The young king was kept safe at Dumbarton Castle as the raids went on, and the guardians who actually ruled Scotland in his name, such as Donald Earl of Mar, decided it was far too dangerous for him to stay in the country.
Sending David to England was out of the question - Edward III was a close ally of Balliol - so he was despatched to Scotland's ancient ally, France, instead. King Philip IV accepted his presence without problems, putting him up in grand style in Chateau Gaillard on the Seine.
The French were perfectly happy to look after the Scottish boy king, as England was their sworn enemy and they would do anything to try and disrupt Edward III's own ambitions for conquest on the continent. By the time David was 17, however, it was felt he was old enough to return to Scotland, and so he came home in 1341.
During his absence Scotland had been ruled on a day-to-day basis by a number of guardians such as John Randolph, the Earl of Moray and Robert the Stewart, though these guardians may not have always agreed with each other and there seem to have been tensions about the best way to run the country.
As soon as David returned, he attempted to stamp his authority back on the kingdom. He wanted to try and win recognition of his kingship from the English, has his father had done, and his boyhood hospitality from the French had left him with obligations to fulfil.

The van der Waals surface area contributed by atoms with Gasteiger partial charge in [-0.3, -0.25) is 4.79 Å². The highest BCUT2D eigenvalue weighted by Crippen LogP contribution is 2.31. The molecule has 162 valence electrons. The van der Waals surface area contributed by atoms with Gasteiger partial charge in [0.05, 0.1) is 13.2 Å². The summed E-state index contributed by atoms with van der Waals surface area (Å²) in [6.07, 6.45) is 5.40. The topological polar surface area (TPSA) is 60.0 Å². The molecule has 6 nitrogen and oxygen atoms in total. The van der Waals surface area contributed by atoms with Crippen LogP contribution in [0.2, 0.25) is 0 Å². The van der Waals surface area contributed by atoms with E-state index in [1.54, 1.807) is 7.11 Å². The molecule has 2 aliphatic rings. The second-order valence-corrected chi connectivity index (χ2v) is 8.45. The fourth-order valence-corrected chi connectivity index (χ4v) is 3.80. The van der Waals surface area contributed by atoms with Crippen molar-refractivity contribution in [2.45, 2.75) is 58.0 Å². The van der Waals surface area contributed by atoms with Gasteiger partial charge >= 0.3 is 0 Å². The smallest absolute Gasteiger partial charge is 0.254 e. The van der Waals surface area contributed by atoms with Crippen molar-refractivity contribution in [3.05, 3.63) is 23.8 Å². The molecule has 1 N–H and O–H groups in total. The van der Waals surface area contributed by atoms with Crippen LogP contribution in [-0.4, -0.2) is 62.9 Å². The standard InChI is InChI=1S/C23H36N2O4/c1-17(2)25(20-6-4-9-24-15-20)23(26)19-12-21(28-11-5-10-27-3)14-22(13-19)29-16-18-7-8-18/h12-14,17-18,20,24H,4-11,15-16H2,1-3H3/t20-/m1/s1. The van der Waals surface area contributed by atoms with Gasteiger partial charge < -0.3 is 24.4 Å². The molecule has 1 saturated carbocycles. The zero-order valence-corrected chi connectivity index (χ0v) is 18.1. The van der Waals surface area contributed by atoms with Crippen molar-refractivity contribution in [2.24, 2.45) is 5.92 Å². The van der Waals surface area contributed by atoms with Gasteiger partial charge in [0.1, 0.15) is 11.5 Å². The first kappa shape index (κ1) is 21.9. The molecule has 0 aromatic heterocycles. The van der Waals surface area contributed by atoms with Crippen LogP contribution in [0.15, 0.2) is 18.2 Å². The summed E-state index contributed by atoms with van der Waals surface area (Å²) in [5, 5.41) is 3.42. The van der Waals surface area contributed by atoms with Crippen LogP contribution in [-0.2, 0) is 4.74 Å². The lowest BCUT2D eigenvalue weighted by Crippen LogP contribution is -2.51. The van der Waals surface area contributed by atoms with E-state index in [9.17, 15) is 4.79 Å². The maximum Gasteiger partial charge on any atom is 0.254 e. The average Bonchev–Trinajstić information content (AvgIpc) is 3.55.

His opportunity came when Edward - who had been officially at war with the French since 1337 - was away fighting the Battle of Crecy. The French were in desperate trouble and David attempted to create a diversion by taking on the English on their home soil. His attempt to take on Edward's army may also have been bolstered by the fact that the English king was away in France and so not able to give a fight against the Scots the benefit of his personal direction.
The two armies met at the Battle of Neville's Cross near Durham in 1346. The skirmish turned out to be a disaster for the Scots, as David was severely wounded in the conflict and captured by the English, and most of his nobles were either taken prisoner or killed.
During the attack, David's nephew and supposed ally Robert the Stewart - who, according to documents signed by The Bruce, was the legitimate successor as Scottish king - is said to have fled from the battlefield, taking his troops with him.
After having been taken to London and locked up in the Tower, David was initially left to try and negotiate his own release. It was clear, however, that the Scots would have had to pay a ransom to get him back, and Robert the Stewart, who served as guardian during David's imprisonment, was not too keen on doing this - if only because with the proper king of Scots locked up down south, he could consolidate his own claim to the Scottish throne.